8.03.2012

Just away with it

I know I haven't been writing a lot, mostly due to my commitment at work. However, not writing anything prevented me from ranting randomly, so that's atleast a point. Anyway, what I wanted to write today is something about loops and iteration. I've been using loop iteration macros for a real while now and became very good at designing new loops, even for recursive tree iteration. This might sound rather useless or odd to everyone else, but it's a science on it's own and a challenge to overcome C's syntactical abilities. My sentinel lists work perfectly fine and in fact I'd never want to use anything else if it weren't so memory-demanding and slow compared to arrays. However... I can use the same approach to arrays and do some range check before so that an iteration will be effing fast as usual but still save to execute. You'd need to check to index for every involved array and could also get the range supported by all of them. It's similar to how Prolog solves constraints via step-bystep domain shrinking to decrease brutefore time. I always loved the concept and wondered how to utilize in everyday programming. And darn yes, you can used it anywhere this way. Half of the motivation for this came via my own programming language concepts. I always wanted to write an expression that's a loop statement cause someone put a range object somewhere. I won't have the awesomeness of a "a[i=1..x]=(sum=0,sum+=b[i..n])" formula, but it'd effin comftable, wouldn't it? What's often preventing my from prototyping all my ideas in head is that I'm finding extremely redundant and boring to write loops and decisions all the way. I love abstracted ways of describing and my vision is to completely remove iteration and decision from programming language syntax but still have it automated in the background. The real problem of programming isn't iteration, it's what to do inside the iteration - that should be the focus, that should be what programming language designers strive for.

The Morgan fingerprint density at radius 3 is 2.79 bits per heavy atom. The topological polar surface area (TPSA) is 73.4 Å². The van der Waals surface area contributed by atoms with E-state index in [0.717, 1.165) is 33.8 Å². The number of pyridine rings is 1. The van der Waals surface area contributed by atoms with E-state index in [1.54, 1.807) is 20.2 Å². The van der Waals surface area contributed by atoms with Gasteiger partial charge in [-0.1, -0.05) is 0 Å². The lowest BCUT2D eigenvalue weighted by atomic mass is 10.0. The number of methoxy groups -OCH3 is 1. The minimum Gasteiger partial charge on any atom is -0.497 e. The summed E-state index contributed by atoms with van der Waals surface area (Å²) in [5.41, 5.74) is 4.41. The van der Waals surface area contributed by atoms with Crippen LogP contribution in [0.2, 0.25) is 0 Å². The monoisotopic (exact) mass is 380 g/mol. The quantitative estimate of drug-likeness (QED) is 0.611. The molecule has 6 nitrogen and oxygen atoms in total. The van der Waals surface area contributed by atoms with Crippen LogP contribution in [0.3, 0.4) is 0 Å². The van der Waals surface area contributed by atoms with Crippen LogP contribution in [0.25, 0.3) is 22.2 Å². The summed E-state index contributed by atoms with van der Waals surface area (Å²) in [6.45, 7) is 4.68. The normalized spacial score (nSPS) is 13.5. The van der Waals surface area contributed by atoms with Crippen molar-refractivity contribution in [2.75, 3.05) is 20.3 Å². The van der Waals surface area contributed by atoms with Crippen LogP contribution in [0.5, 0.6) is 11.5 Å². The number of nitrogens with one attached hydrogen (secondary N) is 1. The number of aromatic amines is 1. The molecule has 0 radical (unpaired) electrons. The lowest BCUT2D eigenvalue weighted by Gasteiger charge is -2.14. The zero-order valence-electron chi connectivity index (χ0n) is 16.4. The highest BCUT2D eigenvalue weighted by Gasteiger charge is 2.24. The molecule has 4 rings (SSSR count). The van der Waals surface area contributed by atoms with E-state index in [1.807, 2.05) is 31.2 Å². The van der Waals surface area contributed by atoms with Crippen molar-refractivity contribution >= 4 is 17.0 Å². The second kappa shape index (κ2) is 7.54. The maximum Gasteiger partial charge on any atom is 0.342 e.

No comments: